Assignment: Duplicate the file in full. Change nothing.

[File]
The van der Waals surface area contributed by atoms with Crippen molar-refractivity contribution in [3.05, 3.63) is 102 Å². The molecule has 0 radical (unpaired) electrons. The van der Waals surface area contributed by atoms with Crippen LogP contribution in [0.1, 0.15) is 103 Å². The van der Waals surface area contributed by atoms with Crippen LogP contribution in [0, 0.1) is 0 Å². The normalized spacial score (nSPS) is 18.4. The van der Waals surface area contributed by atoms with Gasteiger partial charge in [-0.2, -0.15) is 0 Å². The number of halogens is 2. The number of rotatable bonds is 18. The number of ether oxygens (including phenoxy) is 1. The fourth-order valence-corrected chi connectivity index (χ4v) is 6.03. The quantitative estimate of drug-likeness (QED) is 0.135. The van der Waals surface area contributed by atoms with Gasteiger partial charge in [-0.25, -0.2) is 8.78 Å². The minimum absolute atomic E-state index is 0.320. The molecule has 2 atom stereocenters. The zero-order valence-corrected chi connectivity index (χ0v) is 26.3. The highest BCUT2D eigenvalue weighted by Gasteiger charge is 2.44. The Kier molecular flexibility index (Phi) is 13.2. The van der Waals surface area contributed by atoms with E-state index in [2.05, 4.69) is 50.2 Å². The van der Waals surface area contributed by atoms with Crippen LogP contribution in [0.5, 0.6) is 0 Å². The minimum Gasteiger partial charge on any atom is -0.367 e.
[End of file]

The van der Waals surface area contributed by atoms with Crippen molar-refractivity contribution in [3.05, 3.63) is 102 Å². The molecule has 0 radical (unpaired) electrons. The van der Waals surface area contributed by atoms with Crippen LogP contribution in [0.1, 0.15) is 103 Å². The van der Waals surface area contributed by atoms with Crippen LogP contribution in [0, 0.1) is 0 Å². The normalized spacial score (nSPS) is 18.4. The van der Waals surface area contributed by atoms with Gasteiger partial charge in [-0.2, -0.15) is 0 Å². The number of halogens is 2. The number of rotatable bonds is 18. The number of ether oxygens (including phenoxy) is 1. The fourth-order valence-corrected chi connectivity index (χ4v) is 6.03. The quantitative estimate of drug-likeness (QED) is 0.135. The van der Waals surface area contributed by atoms with Gasteiger partial charge in [-0.25, -0.2) is 8.78 Å². The minimum absolute atomic E-state index is 0.320. The molecule has 2 atom stereocenters. The zero-order valence-corrected chi connectivity index (χ0v) is 26.3. The highest BCUT2D eigenvalue weighted by Gasteiger charge is 2.44. The Kier molecular flexibility index (Phi) is 13.2. The van der Waals surface area contributed by atoms with E-state index in [2.05, 4.69) is 50.2 Å². The van der Waals surface area contributed by atoms with Crippen LogP contribution in [0.5, 0.6) is 0 Å². The minimum Gasteiger partial charge on any atom is -0.367 e.